iPhone Life magazine

Forget AirPlay. Redirect your music using the Wave Cradle #MacWorld

The Wave Cradle fixes an oversight Apple has yet to address in their iPhones, namely the speaker points straight down, where your ears are not likely to be. I can't count how many times I find myself holding the phone flat so I can better hear someone on the speakerphone! I suppose Apple didn't want to ruin the iPhone's design lines by having a speaker grid on the front of the iPhone. But the result is complaints about low volume or battery drain from using higher volume than should be necessary.


The Wave Cradle is a novel solution, made of aluminum and rubber that does one thing. It redirects your speaker's audio, acoustically rather than electronically, towards the user. This great for FaceTime as well as listening to music.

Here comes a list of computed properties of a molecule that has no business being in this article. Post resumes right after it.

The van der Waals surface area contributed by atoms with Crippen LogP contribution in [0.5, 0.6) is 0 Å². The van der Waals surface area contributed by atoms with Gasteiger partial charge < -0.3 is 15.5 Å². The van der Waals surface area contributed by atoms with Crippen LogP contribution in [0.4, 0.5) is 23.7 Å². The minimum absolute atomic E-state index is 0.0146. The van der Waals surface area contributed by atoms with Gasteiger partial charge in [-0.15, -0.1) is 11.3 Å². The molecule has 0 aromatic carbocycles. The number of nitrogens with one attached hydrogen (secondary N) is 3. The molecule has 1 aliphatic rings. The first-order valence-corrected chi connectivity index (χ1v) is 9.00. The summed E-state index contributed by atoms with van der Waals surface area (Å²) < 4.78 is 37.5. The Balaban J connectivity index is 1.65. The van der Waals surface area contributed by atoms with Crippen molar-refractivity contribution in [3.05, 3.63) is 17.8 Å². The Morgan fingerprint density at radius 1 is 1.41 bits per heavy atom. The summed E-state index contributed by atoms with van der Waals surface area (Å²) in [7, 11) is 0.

The cradle has a nice grip that keeps a naked iPhone in place, as well as one in a relatively flat case. The Wave Cradle comes in two models, a simple one-piece model (plus the cylinders that support the iPhone) and a more stylized two-piece elevated model. I actually prefer the lower cost ($20) one-piece model, as it is more subtle compared to the $29 model. I could see the two-piece model being valued as it minimizes vibration and raises the view of the iPhone. Black, red, and blue cradles are available with more colors were shown at MacWorld.











The makers do several things right. The unit comes fully assembled, whereas I could see some companies shipping it in pieces and making the user assemble it, to save on production and shipping. Speaking of production and shipping, the Wave Cradle is made in the USA and USPS shipping is FREE!
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Todd Bernhard's picture

Todd Bernhard is founder of No Tie Software, an app developer specializing in Ringtones and Sound FX including AutoRingtone.

An iPhone is almost always attached to his hip, but over the years, Bernhard has owned an Apple Newton, a Motorola Marco, an HP 95LX, a Compaq iPaq, a Palm Treo, and a Nokia e62.

In addition to writing for iPhone Life, Mr. Bernhard has written for its sister publications, PocketPC Magazine and The HP Palmtop Paper.